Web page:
found that three risk factors—parental mental illness, a mother–stepfather home, and maternal inattention—were significant predictors of more than one problem outcome when controlling for all other risk factors (Cohen, Brook, et al., 1990). Other risk factors had specific effects. For example, somatic risk, social isolation, and lax rules had a specific relation with internalizing problems; parental sociopathy and power-assertive punishment had specific effects on externalizing problems; and neighborhood crime and residential instability had significant relations with substance abuse.
An implication of the findings on specific versus general effects of risk and protective factors is that evaluations of interventions with groups at risk for multiple mental, emotional, and behavioral problems should be designed to detect effects on multiple problem outcomes. For example, parental divorce is associated with other risk factors, such as interparental conflict, parental mental health problems, and harsh and inconsistent parenting. It is also associated with multiple problem outcomes, including substance abuse problems, internalizing and externalizing problems, and academic problems. The potential for multiple benefits from preventive interventions increases the likelihood that they will reduce the burden of disorder on the affected individuals and be a cost-effective investment for society.
Another implication is that preventive interventions should be based on as clear an understanding as possible of the relations between the targeted risk factors and the outcomes of concern. Identification of a risk factor that is specifically associated with some disorders, after the effects of other risk factors and comorbid disorders have been accounted for, increases confidence that it is potentially a causal factor and that modifying that risk will lead to a reduction in the rate of onset of that specific disorder. Prevention strategies that are targeted to high-risk groups would require an understanding of the pathways of risk and protective processes that lead to specific disorders in the risk group and identifying the potentially modifiable processes.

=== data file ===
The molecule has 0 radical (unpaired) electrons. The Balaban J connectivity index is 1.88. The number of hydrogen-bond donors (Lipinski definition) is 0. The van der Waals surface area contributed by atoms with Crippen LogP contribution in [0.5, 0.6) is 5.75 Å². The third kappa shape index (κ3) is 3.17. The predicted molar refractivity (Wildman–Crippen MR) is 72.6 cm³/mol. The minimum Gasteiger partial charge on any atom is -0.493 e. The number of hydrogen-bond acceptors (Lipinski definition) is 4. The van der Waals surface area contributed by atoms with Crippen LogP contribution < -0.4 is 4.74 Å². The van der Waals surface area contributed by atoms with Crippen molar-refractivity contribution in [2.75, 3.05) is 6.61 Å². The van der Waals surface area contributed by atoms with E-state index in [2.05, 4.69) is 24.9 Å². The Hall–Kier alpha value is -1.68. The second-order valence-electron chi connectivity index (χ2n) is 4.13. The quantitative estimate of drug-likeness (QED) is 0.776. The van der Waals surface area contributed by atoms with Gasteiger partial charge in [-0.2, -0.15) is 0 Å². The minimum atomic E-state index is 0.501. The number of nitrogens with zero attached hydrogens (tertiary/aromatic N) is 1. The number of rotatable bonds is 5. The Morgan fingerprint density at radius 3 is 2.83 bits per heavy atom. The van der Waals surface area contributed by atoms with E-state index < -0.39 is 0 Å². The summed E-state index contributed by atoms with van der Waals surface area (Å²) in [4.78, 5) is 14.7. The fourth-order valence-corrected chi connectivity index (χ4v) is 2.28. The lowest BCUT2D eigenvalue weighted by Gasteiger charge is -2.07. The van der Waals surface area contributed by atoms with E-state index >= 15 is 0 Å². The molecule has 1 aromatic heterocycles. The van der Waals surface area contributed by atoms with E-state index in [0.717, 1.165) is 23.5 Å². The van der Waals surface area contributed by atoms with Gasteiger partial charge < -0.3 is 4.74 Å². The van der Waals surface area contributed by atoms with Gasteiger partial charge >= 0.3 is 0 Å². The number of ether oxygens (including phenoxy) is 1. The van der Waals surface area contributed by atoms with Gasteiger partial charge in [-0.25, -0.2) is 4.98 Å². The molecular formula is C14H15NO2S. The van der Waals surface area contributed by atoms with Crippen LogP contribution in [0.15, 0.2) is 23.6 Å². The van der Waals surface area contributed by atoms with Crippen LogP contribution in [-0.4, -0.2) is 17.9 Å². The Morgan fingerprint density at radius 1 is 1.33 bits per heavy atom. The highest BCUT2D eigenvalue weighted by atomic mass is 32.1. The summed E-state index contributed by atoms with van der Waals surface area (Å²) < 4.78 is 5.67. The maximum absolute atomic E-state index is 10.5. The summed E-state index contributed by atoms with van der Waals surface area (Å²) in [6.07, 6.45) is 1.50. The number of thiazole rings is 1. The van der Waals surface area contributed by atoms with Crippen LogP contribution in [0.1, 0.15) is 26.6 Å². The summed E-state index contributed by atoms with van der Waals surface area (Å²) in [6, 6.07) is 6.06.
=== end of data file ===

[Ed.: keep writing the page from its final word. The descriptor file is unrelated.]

Research in developmental psychopathology (Cichetti and Toth, 1992; Masten, 2006) and resilience (Luthar, 2003) has described multiple models—main effect, moderational, and mediational models—by which risk and protective factors influence each other and the development of emotional and behavior problems over time. Design of prevention interventions should be based on a solid theory grounded in one of these models. In main effect models, risk factors are related to higher levels of disorder, and protective factors have a counterbalancing relation to lower levels of dis-